ESEC/FSE 2020 Workshops
28th ACM Joint European Software Engineering Conference and Symposium on the Foundations of Software Engineering (ESEC/FSE 2020)
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16th ACM International Conference on Predictive Models and Data Analytics in Software Engineering (PROMISE 2020), November 8-9, 2020, Virtual, USA

PROMISE 2020 – Preliminary Table of Contents

Contents - Abstracts - Authors

16th ACM International Conference on Predictive Models and Data Analytics in Software Engineering (PROMISE 2020)


Title Page

Welcome from the Chairs
It is our pleasure to welcome you to the 16th ACM International Conference on Predictive Models and Data Analytics in Software Engineering (PROMISE 2020), to be held virtually on November 8-9th, 2020, co-located with the ACM Joint European Software Engineering Conference and Symposium on the Foundations of Software Engineering (ESEC/FSE 2020).
PROMISE is an annual forum for researchers and practitioners to present, discuss and exchange ideas, results, expertise and experiences in the construction and/or application of predictive models and data analytics in software engineering. Such models and analyses could be targeted at planning, design, implementation, testing, maintenance, quality assurance, evaluation, process improvement, management, decision making, and risk assessment in software and systems development.


Software Defect Prediction using Tree-Based Ensembles
Hamoud Aljamaan and Amal Alazba
(King Fahd University of Petroleum and Minerals, Saudi Arabia; King Saud University, Saudi Arabia)
Software defect prediction is an active research area in software engineering. Accurate prediction of software defects assists software engineers in guiding software quality assurance activities. In machine learning, ensemble learning has been proven to improve the prediction performance over individual machine learning models. Recently, many Tree-based ensembles have been proposed in the literature, and their prediction capabilities were not investigated in defect prediction. In this paper, we will empirically investigate the prediction performance of seven Tree-based ensembles in defect prediction. Two ensembles are classified as bagging ensembles: Random Forest and Extra Trees, while the other five ensembles are boosting ensembles: Ada boost, Gradient Boosting, Hist Gradient Boosting, XGBoost and CatBoost. The study utilized 11 publicly available MDP NASA software defect datasets. Empirical results indicate the superiority of Tree-based bagging ensembles: Random Forest and Extra Trees ensembles over other Tree-based boosting ensembles. However, none of the investigated Tree-based ensembles was significantly lower than individual decision trees in prediction performance. Finally, Adaboost ensemble was the worst performing ensemble among all Tree-based ensembles.

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Improving Real-World Vulnerability Characterization with Vulnerable Slices
Solmaz Salimi, Maryam Ebrahimzadeh, and Mehdi Kharrazi
(Sharif University of Technology, Iran)
Vulnerability detection is an important challenge in the security community. Many different techniques have been proposed, ranging from symbolic execution to fuzzing in order to help in identifying vulnerabilities. Even though there has been considerable improvement in these approaches, they perform poorly on a large scale code basis. There has also been an alternate approach, where software metrics are calculated on the overall code structure with the hope of predicting code segments more likely to be vulnerable. The logic has been that more complex code with respect to the software metrics, will be more likely to contain vulnerabilities.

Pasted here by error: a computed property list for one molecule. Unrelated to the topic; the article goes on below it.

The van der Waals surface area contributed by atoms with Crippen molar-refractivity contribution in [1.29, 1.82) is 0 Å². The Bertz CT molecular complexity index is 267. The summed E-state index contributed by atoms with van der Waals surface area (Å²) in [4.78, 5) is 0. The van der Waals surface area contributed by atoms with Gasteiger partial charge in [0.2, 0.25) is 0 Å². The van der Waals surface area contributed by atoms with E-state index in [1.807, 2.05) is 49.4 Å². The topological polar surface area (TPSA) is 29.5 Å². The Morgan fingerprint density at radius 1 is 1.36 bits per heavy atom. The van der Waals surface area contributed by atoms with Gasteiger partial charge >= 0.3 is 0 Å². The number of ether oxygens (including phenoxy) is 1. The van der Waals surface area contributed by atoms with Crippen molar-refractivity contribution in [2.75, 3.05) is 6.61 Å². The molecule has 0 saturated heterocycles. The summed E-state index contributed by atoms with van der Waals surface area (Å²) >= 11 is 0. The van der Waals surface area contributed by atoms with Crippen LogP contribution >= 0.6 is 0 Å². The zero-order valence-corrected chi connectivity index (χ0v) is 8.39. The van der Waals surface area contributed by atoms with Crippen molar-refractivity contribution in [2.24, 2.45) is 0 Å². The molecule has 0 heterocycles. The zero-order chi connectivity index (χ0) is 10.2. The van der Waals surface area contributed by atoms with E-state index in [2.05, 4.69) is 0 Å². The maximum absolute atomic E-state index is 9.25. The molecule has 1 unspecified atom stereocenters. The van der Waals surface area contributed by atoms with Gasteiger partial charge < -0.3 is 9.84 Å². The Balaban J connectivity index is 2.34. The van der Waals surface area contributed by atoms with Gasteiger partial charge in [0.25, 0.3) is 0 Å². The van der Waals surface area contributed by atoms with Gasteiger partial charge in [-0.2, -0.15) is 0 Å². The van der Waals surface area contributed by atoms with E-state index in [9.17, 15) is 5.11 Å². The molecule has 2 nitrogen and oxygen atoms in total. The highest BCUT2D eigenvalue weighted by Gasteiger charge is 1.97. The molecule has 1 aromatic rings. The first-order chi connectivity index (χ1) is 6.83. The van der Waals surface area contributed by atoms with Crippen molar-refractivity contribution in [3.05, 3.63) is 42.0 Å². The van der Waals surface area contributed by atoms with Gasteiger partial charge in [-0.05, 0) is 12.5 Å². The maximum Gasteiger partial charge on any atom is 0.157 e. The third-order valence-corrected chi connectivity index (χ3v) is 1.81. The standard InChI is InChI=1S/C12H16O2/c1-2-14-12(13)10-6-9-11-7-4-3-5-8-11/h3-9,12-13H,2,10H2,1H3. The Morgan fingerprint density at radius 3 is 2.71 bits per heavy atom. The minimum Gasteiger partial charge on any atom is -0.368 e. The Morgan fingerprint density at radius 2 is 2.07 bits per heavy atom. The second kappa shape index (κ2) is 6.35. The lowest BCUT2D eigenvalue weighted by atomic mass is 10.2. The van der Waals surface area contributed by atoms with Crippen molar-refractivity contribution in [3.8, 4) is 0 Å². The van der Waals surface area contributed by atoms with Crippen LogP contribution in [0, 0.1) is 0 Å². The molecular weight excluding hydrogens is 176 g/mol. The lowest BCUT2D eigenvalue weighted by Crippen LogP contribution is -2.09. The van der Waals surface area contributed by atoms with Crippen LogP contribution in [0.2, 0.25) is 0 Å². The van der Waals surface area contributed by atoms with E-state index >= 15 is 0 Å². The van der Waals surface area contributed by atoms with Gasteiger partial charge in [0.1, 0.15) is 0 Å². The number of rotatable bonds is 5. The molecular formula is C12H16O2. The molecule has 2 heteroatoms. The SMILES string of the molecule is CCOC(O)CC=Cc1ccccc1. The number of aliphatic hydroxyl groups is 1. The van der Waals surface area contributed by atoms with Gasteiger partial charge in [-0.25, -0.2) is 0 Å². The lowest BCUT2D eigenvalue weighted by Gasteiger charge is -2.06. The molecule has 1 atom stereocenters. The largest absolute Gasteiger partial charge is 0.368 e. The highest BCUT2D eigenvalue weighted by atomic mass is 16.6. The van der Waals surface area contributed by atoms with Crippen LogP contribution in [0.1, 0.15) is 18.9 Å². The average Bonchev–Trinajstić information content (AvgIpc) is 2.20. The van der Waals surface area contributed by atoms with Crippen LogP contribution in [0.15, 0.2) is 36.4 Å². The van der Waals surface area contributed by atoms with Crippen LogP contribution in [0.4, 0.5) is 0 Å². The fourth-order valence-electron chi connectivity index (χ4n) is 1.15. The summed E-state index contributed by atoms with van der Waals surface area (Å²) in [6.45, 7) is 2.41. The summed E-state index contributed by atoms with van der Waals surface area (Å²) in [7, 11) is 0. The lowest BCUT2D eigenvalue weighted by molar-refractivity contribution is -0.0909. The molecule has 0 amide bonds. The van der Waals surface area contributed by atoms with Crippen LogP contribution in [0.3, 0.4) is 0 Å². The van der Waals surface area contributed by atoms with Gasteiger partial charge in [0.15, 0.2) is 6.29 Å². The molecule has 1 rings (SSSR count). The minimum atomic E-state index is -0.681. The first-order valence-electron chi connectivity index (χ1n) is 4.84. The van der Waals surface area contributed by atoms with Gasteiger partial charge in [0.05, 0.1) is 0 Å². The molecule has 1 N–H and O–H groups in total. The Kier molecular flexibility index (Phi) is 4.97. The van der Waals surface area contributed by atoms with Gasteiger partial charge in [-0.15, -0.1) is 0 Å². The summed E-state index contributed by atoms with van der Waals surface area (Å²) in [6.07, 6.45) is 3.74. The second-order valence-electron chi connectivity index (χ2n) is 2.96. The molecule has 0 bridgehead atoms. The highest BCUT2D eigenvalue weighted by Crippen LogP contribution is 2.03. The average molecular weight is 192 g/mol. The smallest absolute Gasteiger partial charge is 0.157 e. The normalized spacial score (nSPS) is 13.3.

In this paper, we conduct an empirical study with a large dataset of vulnerable codes to discuss if we can change the way we measure metrics to improve vulnerability characterization. More specifically, we introduce vulnerable slices as vulnerable code units to measure the software metrics and then use these new measured metrics to characterize vulnerable codes. The result shows that vulnerable slices significantly increase the accuracy of vulnerability characterization. Further, we utilize vulnerable slices to analyze the dataset of known vulnerabilities, particularly to observe how by using vulnerable slices the size and complexity changes in real-world vulnerabilities.

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Workload-Aware Reviewer Recommendation using a Multi-objective Search-Based Approach
Wisam Haitham Abbood Al-Zubaidi, Patanamon Thongtanunam, Hoa Khanh Dam, Chakkrit Tantithamthavorn, and Aditya Ghose
(University of Wollongong, Australia; University of Melbourne, Australia; Monash University, Australia)
Reviewer recommendation approaches have been proposed to provide automated support in finding suitable reviewers to review a given patch. However, they mainly focused on reviewer experience, and did not take into account the review workload, which is another important factor for a reviewer to decide if they will accept a review invitation. We set out to empirically investigate the feasibility of automatically recommending reviewers while considering the review workload amongst other factors. We develop a novel approach that leverages a multi-objective meta-heuristic algorithm to search for reviewers guided by two objectives, i.e., (1) maximizing the chance of participating in a review, and (2) minimizing the skewness of the review workload distribution among reviewers. Through an empirical study of 230,090 patches with 7,431 reviewers spread across four open source projects, we find that our approach can recommend reviewers who are potentially suitable for a newly-submitted patch with 19% - 260% higher F-measure than the five benchmarks. Our empirical results demonstrate that the review workload and other important information should be taken into consideration in find-ing reviewers who are potentially suitable for a newly-submitted patch. In addition, the results show the effectiveness of realizing this approach using a multi-objective search-based approach.

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Evaluating Hyper-parameter Tuning using Random Search in Support Vector Machines for Software Effort Estimation
Leonardo Villalobos-Arias, Christian Quesada-López, Jose Guevara-Coto, Alexandra Martínez, and Marcelo Jenkins
(University of Costa Rica, Costa Rica)
Studies in software effort estimation (SEE) have explored the use of hyper-parameter tuning for machine learning algorithms (MLA) to improve the accuracy of effort estimates. In other contexts random search (RS) has shown similar results to grid search, while being less computationally-expensive. In this paper, we investigate to what extent the random search hyper-parameter tuning approach affects the accuracy and stability of support vector regression (SVR) in SEE. Results were compared to those obtained from ridge regression models and grid search-tuned models. A case study with four data sets extracted from the ISBSG 2018 repository shows that random search exhibits similar performance to grid search, rendering it an attractive alternative technique for hyper-parameter tuning. RS-tuned SVR achieved an increase of 0.227 standardized accuracy (SA) with respect to default hyper-parameters. In addition, random search improved prediction stability of SVR models to a minimum ratio of 0.840. The analysis showed that RS-tuned SVR attained performance equivalent to GS-tuned SVR. Future work includes extending this research to cover other hyper-parameter tuning approaches and machine learning algorithms, as well as using additional data sets.